COVID’s Impact on Black Mental Health and Substance Use
COVID has been the culprit behind a number of stressors, including poor mental health, drug use and job loss. May marked the end of the federal COVID Public Health Emergency (PHE), but the social and economic stressors from the pandemic still linger, especially when it comes to job security, economic uncertainty and financial stress.
According to the Bureau of Labor Statistics (BLS), the unemployment rate rose to 14.7% in April 2020 due to offices closures, small business closings and mass layoffs. BLS also found that minorities faced higher rates of unemployment: 5% for African Americans, 2.8% for Asians, and 4.6% for Hispanics.
But, it wasn’t all gloom. Hybrid and remote work became more readily available, making work more flexible and reducing the total amount of fossil fuels used. Black-women owned businesses also grew by 18.14%, with almost 55,000 new businesses. The United States Census Bureau found that Black women helped comprise the 1.3 million employees in 2021 and generated $141.1 billion in revenue for Black businesses.
COVID was a major trigger for everyone around the world. Over a million Americans died and suffered from health, personal and financial losses.
The idea of not knowing when it’d be safe again triggered many into isolation and negative coping mechanisms, like drug abuse, alcoholism, overspending, technology addiction, germophobia and more. These behaviors, compounded by health, social and economic uncertainties, were directly tied to the spike in the opioid crisis.
Organizations like the Black Emotional and Mental Health Collective (BEAM), Therapy for Black Girls, Therapy for Black Men, Wells Healing Center and the Boris Lawrence foundation have worked to raise awareness and provide supportive spaces for people struggling with substance use and mental health disorders.
If you or anyone you know is thinking about harming themselves, dial 988 to reach the National Suicide and Crisis Prevention Hotline. Their hotline is available 24 hours a day, seven days a week.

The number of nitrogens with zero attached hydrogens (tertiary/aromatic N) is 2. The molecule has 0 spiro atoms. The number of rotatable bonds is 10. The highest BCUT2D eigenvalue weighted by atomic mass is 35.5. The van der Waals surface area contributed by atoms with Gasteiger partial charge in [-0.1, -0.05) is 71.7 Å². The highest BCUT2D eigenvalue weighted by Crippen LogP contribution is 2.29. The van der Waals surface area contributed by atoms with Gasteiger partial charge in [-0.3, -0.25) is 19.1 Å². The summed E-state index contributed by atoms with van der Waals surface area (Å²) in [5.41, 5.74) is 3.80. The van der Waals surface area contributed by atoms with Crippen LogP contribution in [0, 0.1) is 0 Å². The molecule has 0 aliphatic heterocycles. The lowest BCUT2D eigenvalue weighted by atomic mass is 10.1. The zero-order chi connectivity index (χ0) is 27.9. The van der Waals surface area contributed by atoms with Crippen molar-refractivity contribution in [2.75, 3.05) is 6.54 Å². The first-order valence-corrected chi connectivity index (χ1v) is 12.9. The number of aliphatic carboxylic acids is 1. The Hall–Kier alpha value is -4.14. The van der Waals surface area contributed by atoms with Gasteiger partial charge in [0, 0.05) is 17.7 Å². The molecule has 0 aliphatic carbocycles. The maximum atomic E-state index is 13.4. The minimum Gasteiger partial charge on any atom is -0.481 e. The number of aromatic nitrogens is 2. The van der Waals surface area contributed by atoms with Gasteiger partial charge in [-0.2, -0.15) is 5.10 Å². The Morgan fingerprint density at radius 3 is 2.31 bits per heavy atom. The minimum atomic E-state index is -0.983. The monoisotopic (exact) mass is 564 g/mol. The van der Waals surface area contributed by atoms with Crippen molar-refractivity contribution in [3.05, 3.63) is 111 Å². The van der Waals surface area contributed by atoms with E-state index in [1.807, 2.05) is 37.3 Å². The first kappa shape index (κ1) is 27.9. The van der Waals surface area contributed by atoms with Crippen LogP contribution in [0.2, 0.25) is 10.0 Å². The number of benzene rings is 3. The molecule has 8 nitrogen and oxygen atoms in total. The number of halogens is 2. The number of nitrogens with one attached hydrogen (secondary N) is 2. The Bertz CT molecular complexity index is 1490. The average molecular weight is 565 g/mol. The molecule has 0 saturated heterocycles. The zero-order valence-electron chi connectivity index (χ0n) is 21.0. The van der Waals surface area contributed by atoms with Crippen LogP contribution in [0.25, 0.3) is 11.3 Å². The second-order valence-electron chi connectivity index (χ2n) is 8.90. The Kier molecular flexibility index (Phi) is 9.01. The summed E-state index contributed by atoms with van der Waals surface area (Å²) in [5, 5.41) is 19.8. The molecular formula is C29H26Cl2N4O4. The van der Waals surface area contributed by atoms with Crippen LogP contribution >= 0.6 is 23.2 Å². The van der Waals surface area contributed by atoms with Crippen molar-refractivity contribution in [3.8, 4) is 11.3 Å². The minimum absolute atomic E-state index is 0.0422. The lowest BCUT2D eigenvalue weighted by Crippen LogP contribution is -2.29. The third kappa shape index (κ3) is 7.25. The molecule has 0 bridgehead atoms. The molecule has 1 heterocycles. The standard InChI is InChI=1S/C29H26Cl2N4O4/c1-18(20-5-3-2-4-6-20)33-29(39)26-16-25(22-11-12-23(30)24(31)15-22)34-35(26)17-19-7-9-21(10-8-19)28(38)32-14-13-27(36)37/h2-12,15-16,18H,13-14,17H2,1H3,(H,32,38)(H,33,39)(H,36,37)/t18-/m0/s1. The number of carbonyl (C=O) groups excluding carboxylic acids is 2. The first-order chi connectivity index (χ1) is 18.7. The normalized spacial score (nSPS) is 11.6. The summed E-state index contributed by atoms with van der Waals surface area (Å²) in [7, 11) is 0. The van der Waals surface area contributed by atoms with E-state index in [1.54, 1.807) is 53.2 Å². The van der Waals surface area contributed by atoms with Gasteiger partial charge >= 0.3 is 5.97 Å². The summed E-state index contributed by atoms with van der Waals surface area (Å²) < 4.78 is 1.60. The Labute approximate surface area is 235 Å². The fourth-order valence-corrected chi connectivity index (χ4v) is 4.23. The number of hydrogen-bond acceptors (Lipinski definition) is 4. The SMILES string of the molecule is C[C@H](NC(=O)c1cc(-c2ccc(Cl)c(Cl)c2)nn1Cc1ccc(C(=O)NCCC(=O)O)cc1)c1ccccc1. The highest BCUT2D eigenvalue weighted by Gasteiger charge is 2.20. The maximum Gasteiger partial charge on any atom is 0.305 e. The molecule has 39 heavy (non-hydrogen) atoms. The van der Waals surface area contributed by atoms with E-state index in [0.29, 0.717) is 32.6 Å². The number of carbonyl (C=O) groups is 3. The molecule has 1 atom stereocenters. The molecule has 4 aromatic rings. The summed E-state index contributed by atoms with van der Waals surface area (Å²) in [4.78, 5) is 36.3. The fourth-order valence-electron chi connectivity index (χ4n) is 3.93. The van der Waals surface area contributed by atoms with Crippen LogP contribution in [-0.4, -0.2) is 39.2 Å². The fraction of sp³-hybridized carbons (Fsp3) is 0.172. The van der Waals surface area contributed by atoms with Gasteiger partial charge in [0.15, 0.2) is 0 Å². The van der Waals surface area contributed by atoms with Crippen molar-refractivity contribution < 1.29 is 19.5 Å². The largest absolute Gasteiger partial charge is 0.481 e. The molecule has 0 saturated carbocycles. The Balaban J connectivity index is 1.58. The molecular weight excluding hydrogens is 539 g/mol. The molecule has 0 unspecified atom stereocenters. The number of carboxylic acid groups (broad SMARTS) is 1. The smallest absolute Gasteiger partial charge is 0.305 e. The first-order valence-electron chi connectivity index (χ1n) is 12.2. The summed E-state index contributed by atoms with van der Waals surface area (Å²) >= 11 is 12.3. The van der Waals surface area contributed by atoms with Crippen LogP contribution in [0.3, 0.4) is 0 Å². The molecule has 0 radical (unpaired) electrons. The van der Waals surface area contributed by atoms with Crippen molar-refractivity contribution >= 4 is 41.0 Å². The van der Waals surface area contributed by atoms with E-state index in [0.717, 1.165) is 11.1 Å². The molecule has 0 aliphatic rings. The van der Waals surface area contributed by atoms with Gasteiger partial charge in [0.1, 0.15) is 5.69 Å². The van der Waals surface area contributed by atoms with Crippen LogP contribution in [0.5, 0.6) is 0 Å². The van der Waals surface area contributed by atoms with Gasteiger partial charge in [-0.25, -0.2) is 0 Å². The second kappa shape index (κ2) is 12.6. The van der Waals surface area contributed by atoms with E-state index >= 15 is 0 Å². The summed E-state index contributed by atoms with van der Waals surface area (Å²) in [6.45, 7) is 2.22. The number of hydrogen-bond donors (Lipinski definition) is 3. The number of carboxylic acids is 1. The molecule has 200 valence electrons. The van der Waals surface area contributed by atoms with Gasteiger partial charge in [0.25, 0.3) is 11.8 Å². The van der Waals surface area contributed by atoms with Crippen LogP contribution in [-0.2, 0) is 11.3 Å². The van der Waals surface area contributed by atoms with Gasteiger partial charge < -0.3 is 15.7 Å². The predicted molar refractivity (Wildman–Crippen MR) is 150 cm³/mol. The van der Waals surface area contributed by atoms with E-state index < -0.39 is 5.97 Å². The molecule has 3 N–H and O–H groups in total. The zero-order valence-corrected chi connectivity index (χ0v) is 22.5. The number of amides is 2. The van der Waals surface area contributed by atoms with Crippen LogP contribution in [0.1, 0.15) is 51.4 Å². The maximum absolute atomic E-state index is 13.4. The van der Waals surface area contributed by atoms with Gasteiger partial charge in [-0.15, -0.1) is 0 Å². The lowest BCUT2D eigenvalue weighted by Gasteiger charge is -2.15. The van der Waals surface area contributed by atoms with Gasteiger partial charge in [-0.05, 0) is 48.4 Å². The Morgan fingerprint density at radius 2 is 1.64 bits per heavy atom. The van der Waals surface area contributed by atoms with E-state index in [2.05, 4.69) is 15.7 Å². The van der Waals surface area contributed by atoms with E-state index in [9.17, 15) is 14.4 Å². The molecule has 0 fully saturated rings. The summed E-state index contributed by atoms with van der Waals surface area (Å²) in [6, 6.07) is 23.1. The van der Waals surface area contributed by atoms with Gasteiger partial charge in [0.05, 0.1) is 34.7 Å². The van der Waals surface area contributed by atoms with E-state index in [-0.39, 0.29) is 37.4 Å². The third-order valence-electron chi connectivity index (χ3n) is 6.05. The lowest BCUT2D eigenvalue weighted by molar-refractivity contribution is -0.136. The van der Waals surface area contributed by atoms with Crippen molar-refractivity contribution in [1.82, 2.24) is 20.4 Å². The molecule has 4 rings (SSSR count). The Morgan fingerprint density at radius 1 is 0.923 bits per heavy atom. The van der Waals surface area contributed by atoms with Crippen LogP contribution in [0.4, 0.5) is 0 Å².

From the start of the pandemic, uncertainty surrounding health, finances and politics were leading causes for anxiety, depression and other mental health disorders. A study conducted by Frontiers in Psychology found that people in isolation, with poor health or job insecurity, faced higher rates of this psychological distress.
Programs such as the Stay Well Community Health Initiative, Black Nurse Collaborative and We Can Do This COVID Public Education Program worked tirelessly throughout the pandemic to provide free COVID vaccinations, health resources and supports reduce stress, combat misinformation and alleviate anxiety.
Below are more ways to help you feel better in the long-run:
- Find professional help. There are a number of therapists and treatment centers that are proven to help with improved mental health, functioning and quality of life.
- Get active. Do things that are meaningful to you. Connect with friends and family, try a new hobby, travel or spend some time outside.
- Practice self-care. Be kind to yourself and only focus on the things you can control. Avoid self-soothing with tobacco, alcohol, or drugs. Find a routine that encompasses good sleep, exercise and practice healthy eating habits.
Lastly, the Public Health Emergency is over, but using preventive measures and getting COVID vaccinations helps prevent new outbreaks and variants from developing.
Go to vaccines.gov or text your ZIP code to 438829 to find nearby places to get a vaccine.